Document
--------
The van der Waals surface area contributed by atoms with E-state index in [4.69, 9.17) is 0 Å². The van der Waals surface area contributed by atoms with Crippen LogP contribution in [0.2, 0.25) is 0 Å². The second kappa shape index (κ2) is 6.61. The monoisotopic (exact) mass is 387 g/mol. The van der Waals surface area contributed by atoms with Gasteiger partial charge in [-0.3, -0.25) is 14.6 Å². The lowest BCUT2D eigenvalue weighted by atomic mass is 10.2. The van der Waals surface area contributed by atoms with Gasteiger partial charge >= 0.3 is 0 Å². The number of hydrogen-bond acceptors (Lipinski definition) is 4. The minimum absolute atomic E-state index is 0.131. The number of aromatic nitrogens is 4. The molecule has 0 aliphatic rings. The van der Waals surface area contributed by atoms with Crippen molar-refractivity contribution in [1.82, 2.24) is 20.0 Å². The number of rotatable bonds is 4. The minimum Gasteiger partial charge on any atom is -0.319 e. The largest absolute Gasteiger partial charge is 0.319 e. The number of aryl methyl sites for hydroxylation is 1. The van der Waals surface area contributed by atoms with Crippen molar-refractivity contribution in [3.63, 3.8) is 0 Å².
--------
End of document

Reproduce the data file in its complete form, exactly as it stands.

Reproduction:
The van der Waals surface area contributed by atoms with E-state index in [4.69, 9.17) is 0 Å². The van der Waals surface area contributed by atoms with Crippen LogP contribution in [0.2, 0.25) is 0 Å². The second kappa shape index (κ2) is 6.61. The monoisotopic (exact) mass is 387 g/mol. The van der Waals surface area contributed by atoms with Gasteiger partial charge in [-0.3, -0.25) is 14.6 Å². The lowest BCUT2D eigenvalue weighted by atomic mass is 10.2. The van der Waals surface area contributed by atoms with Gasteiger partial charge >= 0.3 is 0 Å². The number of hydrogen-bond acceptors (Lipinski definition) is 4. The minimum absolute atomic E-state index is 0.131. The number of aromatic nitrogens is 4. The molecule has 0 aliphatic rings. The van der Waals surface area contributed by atoms with Crippen molar-refractivity contribution in [1.82, 2.24) is 20.0 Å². The number of rotatable bonds is 4. The minimum Gasteiger partial charge on any atom is -0.319 e. The largest absolute Gasteiger partial charge is 0.319 e. The number of aryl methyl sites for hydroxylation is 1. The van der Waals surface area contributed by atoms with Crippen molar-refractivity contribution in [3.63, 3.8) is 0 Å².